Nature Spirits: Intaglio Prints and Mixed Media
by Joanne Ehrich

Nature Spirits: Intaglio Prints and Mixed Media by Joanne Ehrich

First edition; Softbound; 70 pages, 8' x '8; (20cm x 20cm) August 8, 2011; ISBN-10: 1441411151; ISBN-13: 978-1441411150; Category: Art/Prints.

Oversized Hardcover
(12" x 12"):

Download free nature quotess excerpt.

The visual expressions featured in Nature Spirits: Intaglios and Mixed Media were designed to showcase the beauty all around us if we tune in to our environment with greater awareness. By recognizing the inherent value of "nurture" within nature, we give ourselves permission to acknowledge a more authentic self; this can in turn into living more purposeful lives, benefitting all areas of existence.

The nature etching catalogue raisonné was rounded out by accompanying quotes by famous nature loversuniquely befitting of each image. Inspirations come from authors of all walks of life, such as the likes of John Muir, Albert Einstein, Walt Whitman, Ralph Waldo Emerson, Peter Singer, and Frank Lloyd Wright.

Nature Spirits was originally a printmaking portfolio showcasing Ehrich's intaglio etchings of animals and landscapes. Over time, a distinct theme evolved, the collection of animal and nature artwork segued into different media, from mezzotints and aquatints to oil, acrylic and watercolor paintings, drawings, monotype prints and computer vector art.

In keeping with the intaglio printmaking look-and-feel, all sepia-toned or colored images were converted to grayscale for a more seamless presentation that can be enjoyed in this book, as limited edition etchings, or as framed giclée art prints.

David Lang, Writer, California, USA: Sometimes when we try to calm our souls, we try hard not to stimulate our minds—as if the soul and mind were separate things needing to be balanced, one against the other. Joanne Ehrich's Nature Spirits manages to calm the spirit and provoke the intellect at the same time. I do not know what term others might use for this state of consciousness, but I call it enlightenment. Achieving this in a book is not an easy thing to do, and Ehrich succeeds wonderfully at it.

Her book combines her own original artwork with thoughts and reflections on the natural world from a wide variety of sources including poets, philosophers, theologians, and public figures as disparate as Charles Lindbergh and Dale Carnegie. She does not, however, merely use her art to illustrate the thoughts—though she does that quite well. Rather, she displays the words on the page in such a way that each thought is an artistic echo of the illustration facing it on the opposite page.

Her drawing of a large fish swimming amongst several small fish is accompanied by a Peter Singer quote: "All the arguments to prove man's superiority cannot shatter this hard fact: in suffering, the animals are our equal." The display of superiority in distinct, widely spaced letters gives the word—and concept—feeling of brittleness. Seeing hard fact in bold font punches you a bit, as it very well should. And the display of equal in a graceful long hand gives the word the sense of an intimate power. The quote is spread out over three lines too, echoing the different layers of the sea.

Sometimes the integration between words and picture is simpler, and it can make you laugh. A drawing of woods seen from an open field is matched with a quote in which the word woods is presented in very large font, towering, like trees, above the flat letters of the other open words. In another drawing, the quiet steadiness of the eyes of an owl is matched with a steady, calm font used for a simple quote from Art Buchwald: 'The best things in life aren't things." It is a direct, unadorned thought and so are the eyes of that owl.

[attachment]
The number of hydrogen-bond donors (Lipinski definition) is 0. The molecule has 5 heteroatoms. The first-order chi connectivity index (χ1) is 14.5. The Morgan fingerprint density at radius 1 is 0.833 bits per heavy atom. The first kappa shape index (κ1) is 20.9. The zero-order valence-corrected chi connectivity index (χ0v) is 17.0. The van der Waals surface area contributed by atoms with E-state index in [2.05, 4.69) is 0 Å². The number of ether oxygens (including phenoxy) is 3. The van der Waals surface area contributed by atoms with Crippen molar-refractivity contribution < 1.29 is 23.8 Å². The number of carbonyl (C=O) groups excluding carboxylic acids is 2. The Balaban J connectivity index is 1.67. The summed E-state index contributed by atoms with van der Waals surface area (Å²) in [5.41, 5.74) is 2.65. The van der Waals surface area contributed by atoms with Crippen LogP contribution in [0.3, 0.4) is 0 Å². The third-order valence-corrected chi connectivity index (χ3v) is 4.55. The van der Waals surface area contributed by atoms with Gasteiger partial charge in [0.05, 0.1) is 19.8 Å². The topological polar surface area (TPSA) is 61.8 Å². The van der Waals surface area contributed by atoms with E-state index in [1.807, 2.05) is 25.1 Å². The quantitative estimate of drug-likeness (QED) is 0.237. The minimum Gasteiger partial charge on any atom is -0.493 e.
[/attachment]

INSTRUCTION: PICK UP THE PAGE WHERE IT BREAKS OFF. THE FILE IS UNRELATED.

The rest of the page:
This integrative approach to words and image encourages a deep and calming focus of the mind and heart rather than the dreamy, ultimately stressful, unfocused state which is often encouraged in lesser volumes of this type. I highly recommend this book, and if you are the kind of person who thinks this sort of thing is not for you, then I especially recommend this book to you.


Joanne Ehrich attended photography trade school and holds a University degree in art with emphasis on printmaking. She created numerous etchings, lithographs, and monotype prints, as well as paintings of animals and landscapes, and was one among a hundred artists selected for "Sharkbyte Art," a public shark sculpture project on display in the streets of San Jose, California in 2001. The project was covered in the coffee table book American Art Parades. The experience of being part of a larger-than-life project culminating in a charity auction spurned a desire to organize a similar event of her own. Her talents took a different turn in 2004 when she founded Koala Jo Publishing, which is aimed at helping with wildlife preservation.

There she wrote, designed, and published eleven books centered around one of the world's most beloved animals—the koala. She also designed and produced themed merchandise for her publishing company. For her first book, Koalas: Moving Portraits of Serenity, she recruited 120 photographers from 24 countries, resulting in a masterpiece that garnered over fifty five-star reviews and was named "...the best collection of koala images" by the American Library Association. This venture into publishing was not solely an artistic outlet; sales of another Koala Jo title, as well as koala-themed merchandise, contribute to the Australian Wildlife Hospital for the care of koalas and other Australian animals.